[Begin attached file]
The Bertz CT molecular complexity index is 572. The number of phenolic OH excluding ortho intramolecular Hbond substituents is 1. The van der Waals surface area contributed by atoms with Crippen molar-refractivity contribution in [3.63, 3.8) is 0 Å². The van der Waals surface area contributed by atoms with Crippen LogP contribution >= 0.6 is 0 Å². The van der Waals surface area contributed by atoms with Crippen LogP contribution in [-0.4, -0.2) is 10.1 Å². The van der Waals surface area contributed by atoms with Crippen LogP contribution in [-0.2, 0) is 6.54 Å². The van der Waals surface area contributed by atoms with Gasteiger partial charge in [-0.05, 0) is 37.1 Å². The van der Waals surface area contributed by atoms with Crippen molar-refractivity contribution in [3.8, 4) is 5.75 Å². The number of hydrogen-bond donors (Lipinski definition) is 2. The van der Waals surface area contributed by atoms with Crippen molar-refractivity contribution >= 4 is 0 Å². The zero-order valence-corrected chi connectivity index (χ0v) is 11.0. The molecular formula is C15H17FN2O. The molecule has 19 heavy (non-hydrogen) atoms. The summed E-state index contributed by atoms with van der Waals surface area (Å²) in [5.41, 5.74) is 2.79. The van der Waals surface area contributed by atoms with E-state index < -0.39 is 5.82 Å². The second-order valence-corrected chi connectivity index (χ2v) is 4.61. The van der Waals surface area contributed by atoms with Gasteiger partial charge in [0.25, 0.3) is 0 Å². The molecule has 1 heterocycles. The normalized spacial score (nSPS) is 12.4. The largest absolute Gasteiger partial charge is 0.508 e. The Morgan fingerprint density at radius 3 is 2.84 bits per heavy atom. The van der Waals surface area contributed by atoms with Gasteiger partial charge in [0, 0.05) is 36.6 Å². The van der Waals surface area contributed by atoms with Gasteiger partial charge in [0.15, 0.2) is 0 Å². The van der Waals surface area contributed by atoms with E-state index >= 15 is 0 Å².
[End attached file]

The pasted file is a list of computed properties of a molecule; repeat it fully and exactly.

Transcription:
The Bertz CT molecular complexity index is 572. The number of phenolic OH excluding ortho intramolecular Hbond substituents is 1. The van der Waals surface area contributed by atoms with Crippen molar-refractivity contribution in [3.63, 3.8) is 0 Å². The van der Waals surface area contributed by atoms with Crippen LogP contribution >= 0.6 is 0 Å². The van der Waals surface area contributed by atoms with Crippen LogP contribution in [-0.4, -0.2) is 10.1 Å². The van der Waals surface area contributed by atoms with Crippen LogP contribution in [-0.2, 0) is 6.54 Å². The van der Waals surface area contributed by atoms with Gasteiger partial charge in [-0.05, 0) is 37.1 Å². The van der Waals surface area contributed by atoms with Crippen molar-refractivity contribution in [3.8, 4) is 5.75 Å². The number of hydrogen-bond donors (Lipinski definition) is 2. The van der Waals surface area contributed by atoms with Crippen molar-refractivity contribution >= 4 is 0 Å². The zero-order valence-corrected chi connectivity index (χ0v) is 11.0. The molecular formula is C15H17FN2O. The molecule has 19 heavy (non-hydrogen) atoms. The summed E-state index contributed by atoms with van der Waals surface area (Å²) in [5.41, 5.74) is 2.79. The van der Waals surface area contributed by atoms with E-state index < -0.39 is 5.82 Å². The second-order valence-corrected chi connectivity index (χ2v) is 4.61. The van der Waals surface area contributed by atoms with Gasteiger partial charge in [0.25, 0.3) is 0 Å². The molecule has 1 heterocycles. The normalized spacial score (nSPS) is 12.4. The largest absolute Gasteiger partial charge is 0.508 e. The Morgan fingerprint density at radius 3 is 2.84 bits per heavy atom. The van der Waals surface area contributed by atoms with Gasteiger partial charge in [0, 0.05) is 36.6 Å². The van der Waals surface area contributed by atoms with Gasteiger partial charge in [0.15, 0.2) is 0 Å². The van der Waals surface area contributed by atoms with E-state index >= 15 is 0 Å².